While both France and Germany became major producers of sugar made from sugar beets during the 1800s, Eastern Europeans weren’t entirely left out in the cold. The world’s first sugar beet factory opened in 1801 in Silesia, which was then part of Prussia and shared a border with Poland. A few decades later, in 1838 to be exact, Poland opened its very first factory, a beet sugar refinery established by Herman Epstein.
Epstein’s factory was small—he was a banker who only “dabbled” in owning factories—but from that small beginning came an industry that remained almost exclusively Jewish until the First World War, when much of Poland’s industrial infrastructure was damaged. The sugar industry was primarily in Jewish hands in Ukraine as well, where the Brodsky family alone controlled 25 percent of overall Russian sugar output until World War I. Jews were also heavily involved in Belorussia’s sugar industry.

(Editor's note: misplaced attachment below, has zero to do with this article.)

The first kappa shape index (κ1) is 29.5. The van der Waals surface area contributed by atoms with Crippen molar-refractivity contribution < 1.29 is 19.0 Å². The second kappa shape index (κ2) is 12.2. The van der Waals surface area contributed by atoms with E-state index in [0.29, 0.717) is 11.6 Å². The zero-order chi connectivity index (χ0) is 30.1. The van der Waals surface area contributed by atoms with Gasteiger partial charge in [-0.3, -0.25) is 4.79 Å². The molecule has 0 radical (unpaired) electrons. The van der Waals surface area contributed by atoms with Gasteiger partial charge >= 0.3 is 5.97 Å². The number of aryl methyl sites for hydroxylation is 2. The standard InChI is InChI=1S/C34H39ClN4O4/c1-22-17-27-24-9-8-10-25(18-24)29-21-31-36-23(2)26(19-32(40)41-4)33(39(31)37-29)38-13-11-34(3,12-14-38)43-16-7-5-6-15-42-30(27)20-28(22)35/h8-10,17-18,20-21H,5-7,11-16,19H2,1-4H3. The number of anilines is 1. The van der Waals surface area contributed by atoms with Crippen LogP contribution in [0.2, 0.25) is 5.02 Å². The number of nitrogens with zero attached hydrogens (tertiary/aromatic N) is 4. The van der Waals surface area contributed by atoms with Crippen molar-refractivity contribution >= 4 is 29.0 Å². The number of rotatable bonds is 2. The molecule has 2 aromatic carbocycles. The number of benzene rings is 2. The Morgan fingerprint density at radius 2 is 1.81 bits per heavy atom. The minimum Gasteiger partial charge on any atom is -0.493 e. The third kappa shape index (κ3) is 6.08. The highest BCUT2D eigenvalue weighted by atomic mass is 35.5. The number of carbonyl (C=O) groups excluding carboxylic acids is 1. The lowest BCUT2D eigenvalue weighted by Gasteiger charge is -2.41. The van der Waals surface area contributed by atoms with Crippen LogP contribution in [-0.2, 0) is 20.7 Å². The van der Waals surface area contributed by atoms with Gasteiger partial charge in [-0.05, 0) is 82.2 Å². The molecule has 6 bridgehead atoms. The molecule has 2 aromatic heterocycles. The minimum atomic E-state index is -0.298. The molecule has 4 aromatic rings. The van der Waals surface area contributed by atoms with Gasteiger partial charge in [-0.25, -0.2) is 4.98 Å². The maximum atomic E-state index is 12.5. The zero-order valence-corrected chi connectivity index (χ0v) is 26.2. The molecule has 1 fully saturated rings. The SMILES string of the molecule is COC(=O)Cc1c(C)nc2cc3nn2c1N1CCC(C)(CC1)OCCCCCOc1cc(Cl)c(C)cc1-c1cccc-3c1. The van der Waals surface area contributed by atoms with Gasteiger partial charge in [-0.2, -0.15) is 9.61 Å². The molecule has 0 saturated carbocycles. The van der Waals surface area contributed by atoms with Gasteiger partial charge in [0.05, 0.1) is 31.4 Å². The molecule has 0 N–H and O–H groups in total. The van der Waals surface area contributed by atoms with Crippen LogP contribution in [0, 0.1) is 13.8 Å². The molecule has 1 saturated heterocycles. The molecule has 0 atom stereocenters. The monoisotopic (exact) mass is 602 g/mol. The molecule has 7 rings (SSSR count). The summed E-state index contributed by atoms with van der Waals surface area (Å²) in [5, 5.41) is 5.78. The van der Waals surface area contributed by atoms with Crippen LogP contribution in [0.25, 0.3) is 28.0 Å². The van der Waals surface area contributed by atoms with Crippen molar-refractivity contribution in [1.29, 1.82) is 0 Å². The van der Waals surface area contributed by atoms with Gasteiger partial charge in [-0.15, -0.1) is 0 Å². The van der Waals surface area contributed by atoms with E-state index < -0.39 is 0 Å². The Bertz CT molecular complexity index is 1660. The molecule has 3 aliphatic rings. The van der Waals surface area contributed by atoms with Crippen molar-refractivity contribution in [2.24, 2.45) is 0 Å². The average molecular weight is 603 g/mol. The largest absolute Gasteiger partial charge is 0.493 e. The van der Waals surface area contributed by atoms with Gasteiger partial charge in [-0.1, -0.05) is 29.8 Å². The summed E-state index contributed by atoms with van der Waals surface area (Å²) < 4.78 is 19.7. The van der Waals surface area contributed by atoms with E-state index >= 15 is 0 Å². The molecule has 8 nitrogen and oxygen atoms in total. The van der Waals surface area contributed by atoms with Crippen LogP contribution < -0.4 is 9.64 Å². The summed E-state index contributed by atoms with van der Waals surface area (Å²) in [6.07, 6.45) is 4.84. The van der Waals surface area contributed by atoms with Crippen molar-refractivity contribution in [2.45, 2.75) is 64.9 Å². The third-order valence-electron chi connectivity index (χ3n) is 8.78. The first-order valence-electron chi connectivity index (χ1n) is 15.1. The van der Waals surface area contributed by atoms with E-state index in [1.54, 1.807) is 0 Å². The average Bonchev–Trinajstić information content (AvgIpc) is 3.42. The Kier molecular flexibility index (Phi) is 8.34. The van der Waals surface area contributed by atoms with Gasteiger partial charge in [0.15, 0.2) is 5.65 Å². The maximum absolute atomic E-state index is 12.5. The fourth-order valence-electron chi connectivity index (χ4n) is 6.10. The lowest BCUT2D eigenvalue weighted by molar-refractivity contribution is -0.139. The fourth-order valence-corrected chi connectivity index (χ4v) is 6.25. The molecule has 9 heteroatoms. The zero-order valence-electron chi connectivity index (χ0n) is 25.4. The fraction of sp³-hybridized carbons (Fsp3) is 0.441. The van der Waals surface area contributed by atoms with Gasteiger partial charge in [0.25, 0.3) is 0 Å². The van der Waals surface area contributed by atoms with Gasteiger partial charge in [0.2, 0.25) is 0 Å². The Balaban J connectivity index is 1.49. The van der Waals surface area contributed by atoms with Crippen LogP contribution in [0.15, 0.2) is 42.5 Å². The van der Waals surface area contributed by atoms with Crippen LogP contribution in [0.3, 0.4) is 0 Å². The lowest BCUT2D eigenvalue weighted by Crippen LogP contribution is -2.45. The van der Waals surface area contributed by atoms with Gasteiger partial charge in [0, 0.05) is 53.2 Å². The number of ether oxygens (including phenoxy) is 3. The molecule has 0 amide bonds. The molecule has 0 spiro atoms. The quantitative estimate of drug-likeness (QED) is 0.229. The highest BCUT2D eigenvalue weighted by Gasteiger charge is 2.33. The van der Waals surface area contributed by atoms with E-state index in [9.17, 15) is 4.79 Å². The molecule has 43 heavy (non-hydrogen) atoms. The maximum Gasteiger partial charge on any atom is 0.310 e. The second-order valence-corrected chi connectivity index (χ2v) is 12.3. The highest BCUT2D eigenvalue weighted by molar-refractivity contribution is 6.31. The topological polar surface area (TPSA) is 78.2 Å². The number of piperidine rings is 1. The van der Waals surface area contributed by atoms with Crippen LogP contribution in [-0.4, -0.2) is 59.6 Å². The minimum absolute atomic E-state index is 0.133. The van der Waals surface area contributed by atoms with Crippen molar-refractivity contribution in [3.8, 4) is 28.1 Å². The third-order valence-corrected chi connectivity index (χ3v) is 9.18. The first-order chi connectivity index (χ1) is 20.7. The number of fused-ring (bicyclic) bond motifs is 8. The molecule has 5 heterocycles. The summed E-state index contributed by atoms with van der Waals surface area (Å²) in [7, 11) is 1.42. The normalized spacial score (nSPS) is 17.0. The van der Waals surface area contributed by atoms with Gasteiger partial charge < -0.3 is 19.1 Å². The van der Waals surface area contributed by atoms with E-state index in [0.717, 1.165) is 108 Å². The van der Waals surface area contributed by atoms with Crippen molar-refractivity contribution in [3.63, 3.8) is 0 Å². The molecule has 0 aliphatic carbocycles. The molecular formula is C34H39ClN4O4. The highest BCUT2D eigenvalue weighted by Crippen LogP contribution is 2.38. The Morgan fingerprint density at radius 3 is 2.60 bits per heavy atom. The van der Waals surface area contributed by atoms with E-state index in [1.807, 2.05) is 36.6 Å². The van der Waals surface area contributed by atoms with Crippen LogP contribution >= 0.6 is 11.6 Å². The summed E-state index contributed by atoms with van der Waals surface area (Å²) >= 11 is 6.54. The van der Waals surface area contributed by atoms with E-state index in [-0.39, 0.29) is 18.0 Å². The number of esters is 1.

With sugar readily available, and with sugar refining being primarily a Jewish business, it must have seemed like a no-brainer to add sugar to just about everything. Sweet challah? Why not? Sweet noodle kugels? Of course! Sweet and sour stuffed cabbage? How did we ever eat cabbage before!
As for sweet gefilte fish, the question became not whether to add sugar, but how much sugar to add. The fish became so sweet that people needed something to counterbalance all that sugar. Thus, chrain—made from grated horseradish and beet juice—became a frequent accompaniment to the Friday night meal’s first course.
Pass the Pepper, Please